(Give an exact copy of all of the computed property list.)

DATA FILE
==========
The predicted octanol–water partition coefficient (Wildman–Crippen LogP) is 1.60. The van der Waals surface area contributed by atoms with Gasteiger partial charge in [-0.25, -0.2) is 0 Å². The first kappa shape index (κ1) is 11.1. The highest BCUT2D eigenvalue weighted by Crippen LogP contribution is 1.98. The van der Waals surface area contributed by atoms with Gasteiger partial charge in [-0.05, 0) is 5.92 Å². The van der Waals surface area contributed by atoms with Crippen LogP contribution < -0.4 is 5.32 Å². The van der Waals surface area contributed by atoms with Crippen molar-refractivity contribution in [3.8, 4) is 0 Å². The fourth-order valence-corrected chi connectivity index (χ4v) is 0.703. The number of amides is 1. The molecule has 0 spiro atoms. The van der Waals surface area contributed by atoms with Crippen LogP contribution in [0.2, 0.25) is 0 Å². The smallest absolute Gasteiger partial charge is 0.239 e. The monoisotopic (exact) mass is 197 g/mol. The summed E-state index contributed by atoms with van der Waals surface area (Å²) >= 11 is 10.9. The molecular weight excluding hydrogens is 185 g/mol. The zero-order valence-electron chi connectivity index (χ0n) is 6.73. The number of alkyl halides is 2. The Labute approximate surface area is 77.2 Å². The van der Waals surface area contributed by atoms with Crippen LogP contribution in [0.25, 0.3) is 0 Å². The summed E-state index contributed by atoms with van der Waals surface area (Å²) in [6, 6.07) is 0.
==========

The predicted octanol–water partition coefficient (Wildman–Crippen LogP) is 1.60. The van der Waals surface area contributed by atoms with Gasteiger partial charge in [-0.25, -0.2) is 0 Å². The first kappa shape index (κ1) is 11.1. The highest BCUT2D eigenvalue weighted by Crippen LogP contribution is 1.98. The van der Waals surface area contributed by atoms with Gasteiger partial charge in [-0.05, 0) is 5.92 Å². The van der Waals surface area contributed by atoms with Crippen LogP contribution < -0.4 is 5.32 Å². The van der Waals surface area contributed by atoms with Crippen molar-refractivity contribution in [3.8, 4) is 0 Å². The fourth-order valence-corrected chi connectivity index (χ4v) is 0.703. The number of amides is 1. The molecule has 0 spiro atoms. The van der Waals surface area contributed by atoms with Crippen LogP contribution in [0.2, 0.25) is 0 Å². The smallest absolute Gasteiger partial charge is 0.239 e. The monoisotopic (exact) mass is 197 g/mol. The summed E-state index contributed by atoms with van der Waals surface area (Å²) >= 11 is 10.9. The molecular weight excluding hydrogens is 185 g/mol. The zero-order valence-electron chi connectivity index (χ0n) is 6.73. The number of alkyl halides is 2. The Labute approximate surface area is 77.2 Å². The van der Waals surface area contributed by atoms with Crippen LogP contribution in [0.25, 0.3) is 0 Å². The summed E-state index contributed by atoms with van der Waals surface area (Å²) in [6, 6.07) is 0.